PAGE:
All families want to achieve economic self-sufficiency, but moving from one rung of the economic ladder to another can be challenging. Interpersonal skills and family stability are crucial to overcoming poverty and chronic unemployment. Holistic programs that simultaneously address relationship skills alongside economic supports are more likely to have success in helping families achieve self-sufficiency, child well-being, and family stability.
- Households that include two adults generally have a higher level of economic well-being, while unmarried adults have a lower level of economic well-being. Research shows that both divorce and unmarried childbearing increase the economic vulnerability of both children and mothers, with the effects of family structure on poverty remaining, even after controlling for race and family background.
- The interpersonal skills that strengthen families are also transferable to the workplace. For example, communication and conflict management skills are the foundation of healthy couple relationships, but they are also important to coworkers who must work in teams, navigate daily challenges, and interact with customers.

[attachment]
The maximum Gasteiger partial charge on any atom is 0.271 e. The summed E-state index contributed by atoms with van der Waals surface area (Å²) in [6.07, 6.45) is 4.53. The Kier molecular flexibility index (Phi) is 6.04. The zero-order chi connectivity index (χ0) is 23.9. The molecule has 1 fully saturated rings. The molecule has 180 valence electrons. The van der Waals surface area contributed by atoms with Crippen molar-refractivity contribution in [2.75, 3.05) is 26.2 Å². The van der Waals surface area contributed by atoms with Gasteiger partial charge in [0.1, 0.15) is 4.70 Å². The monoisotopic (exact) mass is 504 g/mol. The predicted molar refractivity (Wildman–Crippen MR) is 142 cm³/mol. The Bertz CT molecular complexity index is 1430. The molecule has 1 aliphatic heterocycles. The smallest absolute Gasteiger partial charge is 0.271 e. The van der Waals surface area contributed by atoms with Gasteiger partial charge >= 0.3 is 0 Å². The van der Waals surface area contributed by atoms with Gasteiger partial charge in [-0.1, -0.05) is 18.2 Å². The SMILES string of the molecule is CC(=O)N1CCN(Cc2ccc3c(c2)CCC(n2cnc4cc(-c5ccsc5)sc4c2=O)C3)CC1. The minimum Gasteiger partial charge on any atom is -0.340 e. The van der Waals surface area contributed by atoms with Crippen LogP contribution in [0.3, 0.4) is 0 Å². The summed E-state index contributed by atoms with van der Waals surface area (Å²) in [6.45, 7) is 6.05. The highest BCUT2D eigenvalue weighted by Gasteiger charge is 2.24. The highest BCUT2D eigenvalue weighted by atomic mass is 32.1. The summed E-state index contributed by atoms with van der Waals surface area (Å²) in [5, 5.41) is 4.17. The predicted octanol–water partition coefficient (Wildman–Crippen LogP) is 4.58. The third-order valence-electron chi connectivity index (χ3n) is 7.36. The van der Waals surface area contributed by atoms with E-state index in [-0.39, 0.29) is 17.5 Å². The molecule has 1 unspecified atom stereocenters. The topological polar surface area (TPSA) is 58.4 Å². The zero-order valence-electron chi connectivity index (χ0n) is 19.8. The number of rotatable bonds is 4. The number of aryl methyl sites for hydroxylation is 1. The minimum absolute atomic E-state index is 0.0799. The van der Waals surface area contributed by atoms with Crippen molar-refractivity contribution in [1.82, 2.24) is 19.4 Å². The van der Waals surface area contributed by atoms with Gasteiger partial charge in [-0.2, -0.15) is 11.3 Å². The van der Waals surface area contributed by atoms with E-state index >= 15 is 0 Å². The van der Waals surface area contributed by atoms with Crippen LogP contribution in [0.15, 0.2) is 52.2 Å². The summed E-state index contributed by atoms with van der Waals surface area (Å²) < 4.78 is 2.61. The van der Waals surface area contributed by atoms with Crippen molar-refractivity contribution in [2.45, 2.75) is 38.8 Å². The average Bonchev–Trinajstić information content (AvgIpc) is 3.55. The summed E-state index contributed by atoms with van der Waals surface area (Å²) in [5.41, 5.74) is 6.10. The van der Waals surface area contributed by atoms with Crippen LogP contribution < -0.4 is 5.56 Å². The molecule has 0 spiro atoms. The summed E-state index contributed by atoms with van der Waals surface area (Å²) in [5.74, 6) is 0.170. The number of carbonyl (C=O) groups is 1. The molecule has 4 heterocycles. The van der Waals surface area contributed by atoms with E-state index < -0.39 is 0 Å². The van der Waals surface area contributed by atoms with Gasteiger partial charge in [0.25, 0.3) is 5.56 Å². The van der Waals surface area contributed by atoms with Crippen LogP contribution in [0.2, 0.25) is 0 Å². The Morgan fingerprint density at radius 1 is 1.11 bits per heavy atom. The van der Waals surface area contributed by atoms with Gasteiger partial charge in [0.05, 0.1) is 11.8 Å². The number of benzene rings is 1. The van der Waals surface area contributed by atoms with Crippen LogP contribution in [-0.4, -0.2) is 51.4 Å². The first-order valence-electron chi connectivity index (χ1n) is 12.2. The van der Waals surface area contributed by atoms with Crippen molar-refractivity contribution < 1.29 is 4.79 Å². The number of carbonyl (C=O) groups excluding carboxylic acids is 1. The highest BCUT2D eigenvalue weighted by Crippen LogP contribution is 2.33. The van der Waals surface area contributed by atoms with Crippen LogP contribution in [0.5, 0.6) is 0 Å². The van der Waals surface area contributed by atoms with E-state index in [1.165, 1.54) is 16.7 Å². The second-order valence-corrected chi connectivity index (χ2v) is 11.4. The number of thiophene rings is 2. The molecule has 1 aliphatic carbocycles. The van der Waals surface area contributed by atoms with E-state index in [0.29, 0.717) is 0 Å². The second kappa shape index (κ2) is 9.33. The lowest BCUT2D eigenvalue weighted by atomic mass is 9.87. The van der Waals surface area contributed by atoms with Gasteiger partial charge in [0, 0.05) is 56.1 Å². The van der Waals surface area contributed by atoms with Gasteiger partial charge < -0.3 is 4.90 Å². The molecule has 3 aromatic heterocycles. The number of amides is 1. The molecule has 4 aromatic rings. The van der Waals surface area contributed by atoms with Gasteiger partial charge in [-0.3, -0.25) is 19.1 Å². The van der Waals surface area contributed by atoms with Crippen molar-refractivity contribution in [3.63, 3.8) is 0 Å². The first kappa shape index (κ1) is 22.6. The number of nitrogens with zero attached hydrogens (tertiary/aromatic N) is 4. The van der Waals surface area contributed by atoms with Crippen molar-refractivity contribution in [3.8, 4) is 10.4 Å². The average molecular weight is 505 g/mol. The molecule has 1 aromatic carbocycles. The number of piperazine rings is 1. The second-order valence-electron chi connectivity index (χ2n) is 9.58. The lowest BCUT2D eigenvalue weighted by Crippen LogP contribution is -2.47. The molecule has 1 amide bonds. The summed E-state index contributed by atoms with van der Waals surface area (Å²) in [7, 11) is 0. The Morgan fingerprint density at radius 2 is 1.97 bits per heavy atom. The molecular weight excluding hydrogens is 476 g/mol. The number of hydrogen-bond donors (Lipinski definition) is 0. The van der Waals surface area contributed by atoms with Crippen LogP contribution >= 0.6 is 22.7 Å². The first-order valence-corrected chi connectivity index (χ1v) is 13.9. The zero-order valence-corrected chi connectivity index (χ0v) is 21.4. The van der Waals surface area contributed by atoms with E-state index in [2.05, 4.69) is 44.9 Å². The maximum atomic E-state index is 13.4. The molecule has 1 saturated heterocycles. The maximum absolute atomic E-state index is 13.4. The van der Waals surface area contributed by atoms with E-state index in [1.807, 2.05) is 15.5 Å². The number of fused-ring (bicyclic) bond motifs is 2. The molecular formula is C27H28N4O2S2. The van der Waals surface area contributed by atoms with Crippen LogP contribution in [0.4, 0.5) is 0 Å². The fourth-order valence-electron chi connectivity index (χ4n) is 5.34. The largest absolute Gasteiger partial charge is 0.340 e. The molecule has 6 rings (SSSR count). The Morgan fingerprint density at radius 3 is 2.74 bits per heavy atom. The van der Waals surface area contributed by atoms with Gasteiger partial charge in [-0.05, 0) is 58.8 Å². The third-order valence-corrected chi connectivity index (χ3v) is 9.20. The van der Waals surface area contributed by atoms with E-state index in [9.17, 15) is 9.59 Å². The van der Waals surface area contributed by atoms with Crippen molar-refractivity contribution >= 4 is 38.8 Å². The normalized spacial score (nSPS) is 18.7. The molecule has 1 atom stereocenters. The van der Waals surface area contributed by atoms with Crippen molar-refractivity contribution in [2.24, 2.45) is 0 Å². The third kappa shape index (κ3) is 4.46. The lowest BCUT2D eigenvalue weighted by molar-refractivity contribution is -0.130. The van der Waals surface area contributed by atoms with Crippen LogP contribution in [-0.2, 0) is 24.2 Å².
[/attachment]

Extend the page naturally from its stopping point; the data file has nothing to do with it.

Spotlight on Integration: Economic Self-Sufficiency Services (PDF, 318 KB) is a Resource Center tip sheet that compiles lessons learned about overcoming challenges and forming partnerships from two stakeholders that have successfully integrated healthy marriage and relationship education in order to promote economic self-sufficiency.
Opportunities for Collaboration Across Human Services Programs (link is external) (PDF, 341 KB) is a paper from the American Public Human Services Association that provides a concise overview of the major human service programs administered at the State and Local level and discusses the interdependence of those programs, their common goals, and the ways in which those programs might work together. This paper is a good introduction for service providers who are new to working with human service organizations.